What news of Kamal Ganzouri. Will he continue on as PM?

I don’t think it a wonder that a predominately Muslim country would eye a Sharia-based system. It would depend on how closely they adhere to the 1500 year old edicts before I would get worried, (and only worried insofar as it affects the average Egyptian citizen).

How other countries operate is little of our business.


The military will never obey an Ikhwan command to violate a peace treaty that their own officers desperately want. The military have a vested interest in keeping the Camp David Accords. They would like to see changes, particularly in nature and geography of the Sinai treaty zones, but the basic idea of a lasting peace with Israel, and political and military support from the West is extremely beneficial to them.

Egypt’s main military headaches are the power vacuum in Libya (likely a short term problem) and the low level guerilla/terrorist and organised criminal activity by the Arab population in Sinai, which has a symbiotic relationship both with the Israeli mafia and Hamas in Gaza. This is a long term ongoing problem and is the main reason why the military would like Camp David amended in regards to the Sinai treaty zones.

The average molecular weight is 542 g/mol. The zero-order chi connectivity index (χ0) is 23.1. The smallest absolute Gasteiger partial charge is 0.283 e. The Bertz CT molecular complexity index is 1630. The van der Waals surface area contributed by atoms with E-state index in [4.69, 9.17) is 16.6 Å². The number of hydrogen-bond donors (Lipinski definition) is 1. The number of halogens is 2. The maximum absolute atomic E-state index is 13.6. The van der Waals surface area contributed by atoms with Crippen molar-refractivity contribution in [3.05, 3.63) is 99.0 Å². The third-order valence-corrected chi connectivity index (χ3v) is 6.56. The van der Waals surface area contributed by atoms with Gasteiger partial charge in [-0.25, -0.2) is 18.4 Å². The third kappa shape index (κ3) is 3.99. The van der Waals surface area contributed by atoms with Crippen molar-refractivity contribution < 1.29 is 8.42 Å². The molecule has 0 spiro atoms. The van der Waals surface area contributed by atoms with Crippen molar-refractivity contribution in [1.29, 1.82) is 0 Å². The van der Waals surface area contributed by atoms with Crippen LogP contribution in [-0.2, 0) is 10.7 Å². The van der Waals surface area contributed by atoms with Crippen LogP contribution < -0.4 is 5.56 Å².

Anyone who seriously thinks the military is up for foreign adventures is quite frankly an idiot.


I think your doubts are well placed, and indeed the military tried long and hard to stymie a lot of Ikhwan (Muslim Brotherhood are the Ikhwan, BTW – the name comes from Saud’s militia, but is historical rather than political, the two movements were not directly related) attempts to swing the balance of power in their favour, and this is likely to continue.

The Ikhwan have never had much traction within the officer corps, and at all periods since the overthrow of the monarchy, the military has held the dominant role in politics. Mubarak’s fall only demonstrated this. He stepped down when the military said so, not before and not after. The helicopters went into the presidential palace, and out came the president. The “revolution” was a military coup that took advantage of popular discontent, and was aware of it, but was not dictated to by it. The military could have extinguished dissent at an earlier opportunity if it had desired to do so. The same strategy could easily be employed again if the Ikhwan attempted to purge the military or circumvent the officer corps.